Coronary Artery Calcification on CT Scanning

Updated: Jul 24, 2019
  • Author: J Bayne Selby, Jr, MD; Chief Editor: Eugene C Lin, MD  more...
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Practice Essentials

Atherosclerotic risk factors have been evaluated in multiple longitudinal epidemiologic studies, such as the Framingham Heart Study. These studies have defined advancing age, male sex (or better stated, the absence of protective female hormones), hypertension, dyslipidemias, diabetes, cigarette smoking, and family history as predictors of subsequent cardiac events and angiographically demonstrated coronary artery disease. [1, 2, 3]

When x-rays were discovered, calcium was again recognized as a disease marker. In fact, for most of the 20th century, calcium, because of its density, was the only feature that stood out on radiographs of the heart. In the 1950s, heart disease became more recognized as a significant cause of mortality in the United States. Along with this recognition came numerous publications about the ability to detect calcifications in the coronary arteries with radiography. In some ways, this period can be thought of as the first age of importance for calcium detection in the heart.

This period came to an end with the widespread acceptance of coronary angiography and other less invasive tests, such as stress thallium testing. If an actual stenosis or area of ischemia could be detected, attempts to qualitatively detect calcium with radiography or fluoroscopy seemed primitive. The advent of angioplasty and stent placement in the treatment of arterial stenoses seemed to herald the end of calcium detection.

Tremendous overlap exists, and sensitivities and specificities vary, even when multiple risk factors are applied. Novel risk factors have been proposed in an effort to enhance disease detection, particularly in asymptomatic patients. As a result, clinicians now may measure levels of homocysteine, fibrinogen, lipoprotein subunits (eg, lipoprotein A), C-reactive protein, and other biochemical markers of coronary atherosclerosis and subsequent cardiovascular events.

There are 3 primary reasons why detection of calcification in the coronary arteries is of primary importance. The first and foremost reason is that calcium is a marker for a diseased artery.

The second reason has to do with the revolution in CT scanning. Electron-beam CT (EBCT) was the first technique to provide a real breakthrough in the quantitation of calcium in the coronary arteries. Although this examination is valuable, the cost of the machines limited its use, and, by association, its impact. Some time afterward came helical, or spiral, CT. This technique was further improved with the addition of twin- and even quad-detector arrays. These machines allowed truly fast, completely noninvasive examination of the average person. During this period, the scanners were still not quite sophisticated enough to allow direct visualization of the coronary arteries while filled with contrast material. This continued to focus attention on the capabilities and significance of calcium scoring.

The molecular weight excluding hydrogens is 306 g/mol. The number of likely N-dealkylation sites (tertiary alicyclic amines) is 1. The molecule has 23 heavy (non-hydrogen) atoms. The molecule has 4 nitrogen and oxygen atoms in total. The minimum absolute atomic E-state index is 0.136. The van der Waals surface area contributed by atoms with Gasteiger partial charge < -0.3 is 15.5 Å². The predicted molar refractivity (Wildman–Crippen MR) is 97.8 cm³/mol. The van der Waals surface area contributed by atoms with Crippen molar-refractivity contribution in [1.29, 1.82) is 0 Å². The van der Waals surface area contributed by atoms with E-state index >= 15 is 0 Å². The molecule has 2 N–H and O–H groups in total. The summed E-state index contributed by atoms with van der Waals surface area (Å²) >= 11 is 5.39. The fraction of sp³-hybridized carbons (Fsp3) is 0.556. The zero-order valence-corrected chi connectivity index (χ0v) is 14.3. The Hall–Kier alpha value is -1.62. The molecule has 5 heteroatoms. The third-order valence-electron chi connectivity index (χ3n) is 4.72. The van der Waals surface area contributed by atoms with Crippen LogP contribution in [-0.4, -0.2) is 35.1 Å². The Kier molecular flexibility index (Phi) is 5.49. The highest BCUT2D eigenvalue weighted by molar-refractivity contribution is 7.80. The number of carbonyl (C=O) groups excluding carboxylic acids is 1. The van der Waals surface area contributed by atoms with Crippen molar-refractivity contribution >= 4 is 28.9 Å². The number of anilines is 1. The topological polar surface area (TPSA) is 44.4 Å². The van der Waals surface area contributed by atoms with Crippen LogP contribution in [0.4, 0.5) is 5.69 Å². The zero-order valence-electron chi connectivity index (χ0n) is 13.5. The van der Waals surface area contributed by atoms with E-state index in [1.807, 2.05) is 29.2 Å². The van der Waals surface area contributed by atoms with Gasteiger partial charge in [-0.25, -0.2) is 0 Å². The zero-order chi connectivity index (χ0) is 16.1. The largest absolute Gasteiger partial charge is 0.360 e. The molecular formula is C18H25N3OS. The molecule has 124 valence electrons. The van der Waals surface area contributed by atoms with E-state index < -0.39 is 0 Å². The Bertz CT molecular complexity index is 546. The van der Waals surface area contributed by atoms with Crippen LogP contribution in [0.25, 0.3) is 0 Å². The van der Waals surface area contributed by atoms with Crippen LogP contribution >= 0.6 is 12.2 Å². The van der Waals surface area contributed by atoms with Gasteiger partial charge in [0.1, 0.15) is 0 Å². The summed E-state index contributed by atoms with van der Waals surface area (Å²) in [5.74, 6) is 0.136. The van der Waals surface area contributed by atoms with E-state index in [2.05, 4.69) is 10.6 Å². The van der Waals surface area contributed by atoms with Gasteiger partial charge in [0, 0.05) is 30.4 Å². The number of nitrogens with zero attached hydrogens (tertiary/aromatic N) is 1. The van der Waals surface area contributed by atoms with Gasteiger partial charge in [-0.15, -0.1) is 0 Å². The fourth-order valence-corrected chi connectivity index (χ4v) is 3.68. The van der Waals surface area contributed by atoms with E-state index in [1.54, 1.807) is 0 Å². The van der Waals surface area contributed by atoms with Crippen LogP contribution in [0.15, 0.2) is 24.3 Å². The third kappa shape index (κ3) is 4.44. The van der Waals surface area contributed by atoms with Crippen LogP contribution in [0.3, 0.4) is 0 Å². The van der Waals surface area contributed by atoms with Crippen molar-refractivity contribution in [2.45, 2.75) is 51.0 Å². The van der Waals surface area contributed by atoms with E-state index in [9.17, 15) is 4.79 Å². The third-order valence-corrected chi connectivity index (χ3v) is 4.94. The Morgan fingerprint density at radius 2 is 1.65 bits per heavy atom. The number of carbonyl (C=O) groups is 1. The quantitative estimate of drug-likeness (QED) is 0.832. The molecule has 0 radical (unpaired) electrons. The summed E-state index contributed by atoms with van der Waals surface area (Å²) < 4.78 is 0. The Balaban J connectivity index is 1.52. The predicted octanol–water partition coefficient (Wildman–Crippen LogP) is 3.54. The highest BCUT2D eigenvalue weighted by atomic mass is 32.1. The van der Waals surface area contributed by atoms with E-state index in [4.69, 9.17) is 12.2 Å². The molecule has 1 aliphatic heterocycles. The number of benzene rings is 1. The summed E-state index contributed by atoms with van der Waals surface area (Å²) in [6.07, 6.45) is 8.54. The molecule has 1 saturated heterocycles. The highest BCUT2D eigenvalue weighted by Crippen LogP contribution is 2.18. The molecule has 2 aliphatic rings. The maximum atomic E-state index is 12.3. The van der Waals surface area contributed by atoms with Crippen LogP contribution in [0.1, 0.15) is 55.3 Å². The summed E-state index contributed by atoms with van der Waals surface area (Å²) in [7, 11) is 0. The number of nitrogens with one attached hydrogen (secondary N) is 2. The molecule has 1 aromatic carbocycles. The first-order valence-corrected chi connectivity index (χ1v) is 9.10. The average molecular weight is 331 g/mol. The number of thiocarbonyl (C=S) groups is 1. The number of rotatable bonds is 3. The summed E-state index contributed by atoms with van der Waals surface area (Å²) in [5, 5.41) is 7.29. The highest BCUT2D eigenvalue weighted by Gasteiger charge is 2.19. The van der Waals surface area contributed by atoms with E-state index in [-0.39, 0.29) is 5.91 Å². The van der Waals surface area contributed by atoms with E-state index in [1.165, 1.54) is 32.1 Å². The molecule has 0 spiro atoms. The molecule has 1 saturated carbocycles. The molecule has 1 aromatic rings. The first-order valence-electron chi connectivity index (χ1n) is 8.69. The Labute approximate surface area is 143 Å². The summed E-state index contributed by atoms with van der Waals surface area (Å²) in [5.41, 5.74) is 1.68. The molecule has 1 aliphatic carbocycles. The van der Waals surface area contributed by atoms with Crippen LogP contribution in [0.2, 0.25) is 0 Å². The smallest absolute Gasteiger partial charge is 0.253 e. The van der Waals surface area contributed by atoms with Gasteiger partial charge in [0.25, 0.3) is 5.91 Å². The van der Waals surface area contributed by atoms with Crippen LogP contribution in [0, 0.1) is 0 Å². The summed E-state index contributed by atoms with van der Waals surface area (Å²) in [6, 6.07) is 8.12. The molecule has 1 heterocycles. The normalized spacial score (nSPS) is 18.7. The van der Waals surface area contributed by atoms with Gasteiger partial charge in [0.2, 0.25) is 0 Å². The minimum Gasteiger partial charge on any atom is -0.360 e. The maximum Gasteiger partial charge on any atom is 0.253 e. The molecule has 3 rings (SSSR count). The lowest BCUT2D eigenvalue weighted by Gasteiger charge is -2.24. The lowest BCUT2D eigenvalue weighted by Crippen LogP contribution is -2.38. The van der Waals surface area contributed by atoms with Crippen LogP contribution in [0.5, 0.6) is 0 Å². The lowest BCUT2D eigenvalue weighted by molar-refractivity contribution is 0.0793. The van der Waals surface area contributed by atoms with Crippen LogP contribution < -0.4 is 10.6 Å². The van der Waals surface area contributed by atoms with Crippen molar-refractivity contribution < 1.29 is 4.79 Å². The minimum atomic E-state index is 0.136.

Advances in CT technology continued with the development of 16- and 64-slice scanners. With these scanners, more attention was directed to coronary artery CT angiography, but the use of calcium scoring in preventive cardiology had solidified. Newest scanner have  320 detector rows that allow imaging of a larger area of the body at one time, and the gantry (the doughnut-shaped part) can complete a full rotation in 275 milliseconds. In addition, the newest scanners substantially reduce radiation exposure. [4]

The third reason is mortality from heart disease. Cardiovascular disease is the leading global cause of death, accounting for more than 17.9 million deaths in 2015. That number is expected to increase to close to 24 million by 2030. In the United States, over 366,000 people die each year of coronary artery disease. [1]

(See the CT scan images of coronary artery calcification below.)

Coronary artery calcification - CT. Cross-sectiona Coronary artery calcification - CT. Cross-sectional image obtained through the heart at the level of the left anterior descending (LAD) artery. The protocol on the CT machine colors all structures with an attenuation of greater than 130 HU pink. No calcium (pink) is present in the LAD or diagonal branch.
Coronary artery calcification - CT. Image obtained Coronary artery calcification - CT. Image obtained in a patient with a large amount of calcium in the left anterior descending (LAD) artery. Note that other hyperattenuating structures (eg, bone, calcified lymph nodes) are pink. During the scoring process, the radiologist must circle only those areas that correspond to one of the coronary arteries.
Coronary artery calcification - CT. Image obtained Coronary artery calcification - CT. Image obtained without the threshold set to color the calcium pink. Note the large amount of calcium in the left anterior descending (LAD) and left circumflex arteries.
Coronary artery calcification - CT. Section caudal Coronary artery calcification - CT. Section caudal to that in the previous image shows calcium in the left anterior descending (LAD) artery as it courses down the front of the heart. The vessel is now depicted in cross section.


Helical non–contrast-enhanced CT reveals calcifica Helical non–contrast-enhanced CT reveals calcification involving the left main coronary artery.